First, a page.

Saturday, November 30, 2013

Out to Sea (1997)

Lemmon and Matthau Movie #4 

Synopsis: It’s Felix and Oscar on the Love Boat, dancing badly with Barney Miller, Mr. Data, and Blanche from The Golden Girls

Blurb From the VHS Jacket: “Jack Lemmon and Walter Matthau, the big screen’s original ‘odd couple’, star in this riotously funny high-seas adventure.” 

What Did I Learn?: 1) There’s “no such thing as too late – that’s why they invented death.” 2) The best response to a manager who declares: “I’ve got my eye on you” is “you’re not so bad yourself... heh heh heh.” 

You Might Like This Movie If: You’ve always wanted to see Data get laid... with Blanche! 

Really?:  1) You know – I’m pretty sure racetrack employees won’t “cover” you “just this one time” if you don’t have the cash to pay for your bet. 2) Wow... it’s amazing how Charlie (Matthau) can fake an injury and essentially fuck off from his job for what – nearly the entire movie? 3) I’m about 99% certain that if my brother-in-law tricked me into working on a cruise ship under false pretences, I would promptly: a) not go along with the charade, b) fly home at the ship’s first port of call, and c) never speak to the slippery bastard again. 

Rating: Out to Sea is an ok, but not great screwball comedy. The plot is incredibly contrived and the laughs are quite sporadic. That said, Matthau exudes a likeable roguish charm, and Brent Spiner does a fantastic job of portraying the slimy Gil Godwin. Out to Sea has a remarkable cast (including Donald O’Connor!), and it does have its moments of goofy hilarity. Check it out if you're in the mood for some light-but-forgettable fun. 6/10 stars.

Friday, November 29, 2013

The Odd Couple II (1998)

Lemmon and Matthau Movie #3

Synopsis: Ever wanted to see Felix and Oscar reunite 30 years later, trek across the American Southwest and run afoul of bikers, exploding cars, crop-dusters, and short-fused law enforcement officials? Um... me neither. 

Blurb From the VHS Jacket: “It’s a comedy celebration as Jack Lemmon and Walter Matthau reunite to reprise their roles as Felix and Oscar in Neil Simon’s The Odd Couple II.”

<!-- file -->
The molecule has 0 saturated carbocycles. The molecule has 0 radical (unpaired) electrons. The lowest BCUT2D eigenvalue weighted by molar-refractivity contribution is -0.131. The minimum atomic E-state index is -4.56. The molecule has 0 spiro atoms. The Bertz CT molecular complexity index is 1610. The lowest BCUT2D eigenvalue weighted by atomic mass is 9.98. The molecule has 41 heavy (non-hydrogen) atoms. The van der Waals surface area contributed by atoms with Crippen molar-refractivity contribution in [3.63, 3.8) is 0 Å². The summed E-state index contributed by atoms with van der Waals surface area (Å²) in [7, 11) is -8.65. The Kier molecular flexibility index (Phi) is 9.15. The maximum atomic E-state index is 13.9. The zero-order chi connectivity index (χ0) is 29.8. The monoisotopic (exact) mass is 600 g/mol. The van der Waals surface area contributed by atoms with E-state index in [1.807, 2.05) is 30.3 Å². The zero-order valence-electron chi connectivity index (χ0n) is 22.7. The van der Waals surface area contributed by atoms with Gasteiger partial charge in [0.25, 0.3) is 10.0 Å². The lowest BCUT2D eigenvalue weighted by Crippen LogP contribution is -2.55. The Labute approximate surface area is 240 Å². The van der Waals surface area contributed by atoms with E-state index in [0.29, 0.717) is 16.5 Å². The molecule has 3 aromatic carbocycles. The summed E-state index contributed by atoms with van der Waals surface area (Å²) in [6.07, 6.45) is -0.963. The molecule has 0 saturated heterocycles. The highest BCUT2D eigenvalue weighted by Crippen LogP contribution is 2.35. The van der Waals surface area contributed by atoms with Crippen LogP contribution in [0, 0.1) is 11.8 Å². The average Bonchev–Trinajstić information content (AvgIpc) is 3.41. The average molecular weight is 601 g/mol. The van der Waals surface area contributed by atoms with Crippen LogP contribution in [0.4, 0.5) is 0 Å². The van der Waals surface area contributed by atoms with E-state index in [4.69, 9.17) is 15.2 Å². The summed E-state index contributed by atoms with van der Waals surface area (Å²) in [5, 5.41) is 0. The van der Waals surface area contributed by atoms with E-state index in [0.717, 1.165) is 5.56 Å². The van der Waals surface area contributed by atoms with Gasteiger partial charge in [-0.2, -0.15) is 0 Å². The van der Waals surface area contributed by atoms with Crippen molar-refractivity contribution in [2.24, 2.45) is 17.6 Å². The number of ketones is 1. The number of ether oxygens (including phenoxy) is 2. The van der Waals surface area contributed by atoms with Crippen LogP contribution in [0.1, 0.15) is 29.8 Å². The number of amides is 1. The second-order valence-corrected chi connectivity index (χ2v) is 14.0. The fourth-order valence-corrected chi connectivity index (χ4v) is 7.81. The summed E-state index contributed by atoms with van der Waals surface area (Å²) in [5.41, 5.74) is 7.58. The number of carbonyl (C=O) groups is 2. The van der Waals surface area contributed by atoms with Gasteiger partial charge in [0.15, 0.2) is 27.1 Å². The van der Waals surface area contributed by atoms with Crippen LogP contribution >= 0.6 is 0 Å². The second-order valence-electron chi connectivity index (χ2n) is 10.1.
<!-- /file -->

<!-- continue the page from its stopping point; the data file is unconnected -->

What Did I Learn?: Reading and peeing are two entirely different things. 

Really?: 1) So wait – Felix punches the car, which somehow causes it to roll backwards into a ditch and burst into flames? Gee.. the rental car doesn’t appear to be on a slope, and did Oscar somehow leave it in “Neutral” when he parked? It’s a nice sight gag, but the scene makes no sense. 2) I realize Herb Edelman (best remembered as Dorothy’s no-good husband Stan on The Golden Girls) was dead by the time this movie was made, but couldn’t Neil Simon have found a way to either include, or tell us what happened to Vinnie, Roy, Speed and Murray the cop from the first movie? 3) I had a bit of trouble believing LeRoy and JayJay would: a) hijack a bus, and b) take Felix and Oscar as hostages simply because they danced with their wives the previous evening. 4) Hold on - the boys reunite because Felix's daughter is getting married? This sounds suspiciously like the 1993 made for TV movie!

Rating: The Odd Couple II isn’t quite a bad movie, but it’s a big disappointment as a sequel to the 1968 classic. While the original was essentially an adaptation of Neil Simon’s stage play (right down to not showing the fourth wall of Oscar’s apartment), OCII – also written by Simon - is entirely plot-driven, and the plot is incredibly contrived, and not terribly funny most of the time. I guess you can't keep lightning in a jar, and open it three decades later. 6/10 stars.

The Odd Couple (1968)

Lemmon and Matthau Movie #2  (Please click the links to read my other reviews of Neil Simon comedies – also featuring Walter Matthau – California Suite and I Oughta Be in Pictures) 

Synopsis: Crying, constant cooking, compulsive cleaning, cloying concern, crummy communications complicates kooky cohabitation. 

Blurb From the VHS Jacket: “Neil Simon has a special genius for finding the great hilarity in ordinary people doing everyday things. Like two divorced men who decide to share a New York apartment.” 

What Did I Learn?: When a plate of linguine is thrown against a wall, it instantly becomes “garbage.” 

You Might Like This Movie If: You never once watched this TV series... or this TV series.... or this TV series... or this made-for TV reunion movie.

Really?: 1) Wow... it certainly takes Oscar a long time to fix those drinks, doesn’t it? 2) So... Felix couldn’t have simply taken that meatloaf out of the oven, and served it at room temperature instead of burning it to a crisp? Come on...